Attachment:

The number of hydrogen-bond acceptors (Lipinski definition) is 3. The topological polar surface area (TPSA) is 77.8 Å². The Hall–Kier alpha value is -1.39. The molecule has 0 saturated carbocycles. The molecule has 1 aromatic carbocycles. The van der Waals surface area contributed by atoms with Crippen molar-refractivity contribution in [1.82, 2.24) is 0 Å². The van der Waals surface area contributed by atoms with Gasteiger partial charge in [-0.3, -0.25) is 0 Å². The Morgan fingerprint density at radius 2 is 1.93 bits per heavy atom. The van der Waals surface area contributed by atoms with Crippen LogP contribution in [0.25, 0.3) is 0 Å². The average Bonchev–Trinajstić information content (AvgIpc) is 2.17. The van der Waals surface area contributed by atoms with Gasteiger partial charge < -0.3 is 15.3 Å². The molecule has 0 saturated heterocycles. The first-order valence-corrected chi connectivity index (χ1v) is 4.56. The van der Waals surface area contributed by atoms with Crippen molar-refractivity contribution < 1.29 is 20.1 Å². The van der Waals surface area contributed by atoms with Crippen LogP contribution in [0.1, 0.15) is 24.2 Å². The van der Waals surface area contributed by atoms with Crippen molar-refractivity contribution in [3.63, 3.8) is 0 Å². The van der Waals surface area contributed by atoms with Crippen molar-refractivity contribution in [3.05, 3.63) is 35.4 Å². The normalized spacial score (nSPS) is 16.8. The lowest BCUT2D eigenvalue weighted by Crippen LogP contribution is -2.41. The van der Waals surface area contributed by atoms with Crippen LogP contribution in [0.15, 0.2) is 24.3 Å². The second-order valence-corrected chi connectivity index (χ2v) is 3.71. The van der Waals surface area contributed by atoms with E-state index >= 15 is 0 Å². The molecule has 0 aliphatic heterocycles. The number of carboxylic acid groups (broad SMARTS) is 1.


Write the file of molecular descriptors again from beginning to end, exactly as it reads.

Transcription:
The number of hydrogen-bond acceptors (Lipinski definition) is 3. The topological polar surface area (TPSA) is 77.8 Å². The Hall–Kier alpha value is -1.39. The molecule has 0 saturated carbocycles. The molecule has 1 aromatic carbocycles. The van der Waals surface area contributed by atoms with Crippen molar-refractivity contribution in [1.82, 2.24) is 0 Å². The van der Waals surface area contributed by atoms with Gasteiger partial charge in [-0.3, -0.25) is 0 Å². The Morgan fingerprint density at radius 2 is 1.93 bits per heavy atom. The van der Waals surface area contributed by atoms with Crippen LogP contribution in [0.25, 0.3) is 0 Å². The average Bonchev–Trinajstić information content (AvgIpc) is 2.17. The van der Waals surface area contributed by atoms with Gasteiger partial charge < -0.3 is 15.3 Å². The molecule has 0 saturated heterocycles. The first-order valence-corrected chi connectivity index (χ1v) is 4.56. The van der Waals surface area contributed by atoms with Crippen molar-refractivity contribution < 1.29 is 20.1 Å². The van der Waals surface area contributed by atoms with Crippen LogP contribution in [0.1, 0.15) is 24.2 Å². The van der Waals surface area contributed by atoms with Crippen molar-refractivity contribution in [3.63, 3.8) is 0 Å². The van der Waals surface area contributed by atoms with Crippen molar-refractivity contribution in [3.05, 3.63) is 35.4 Å². The normalized spacial score (nSPS) is 16.8. The lowest BCUT2D eigenvalue weighted by Crippen LogP contribution is -2.41. The van der Waals surface area contributed by atoms with Crippen LogP contribution in [0.15, 0.2) is 24.3 Å². The second-order valence-corrected chi connectivity index (χ2v) is 3.71. The van der Waals surface area contributed by atoms with E-state index >= 15 is 0 Å². The molecule has 0 aliphatic heterocycles. The number of carboxylic acid groups (broad SMARTS) is 1.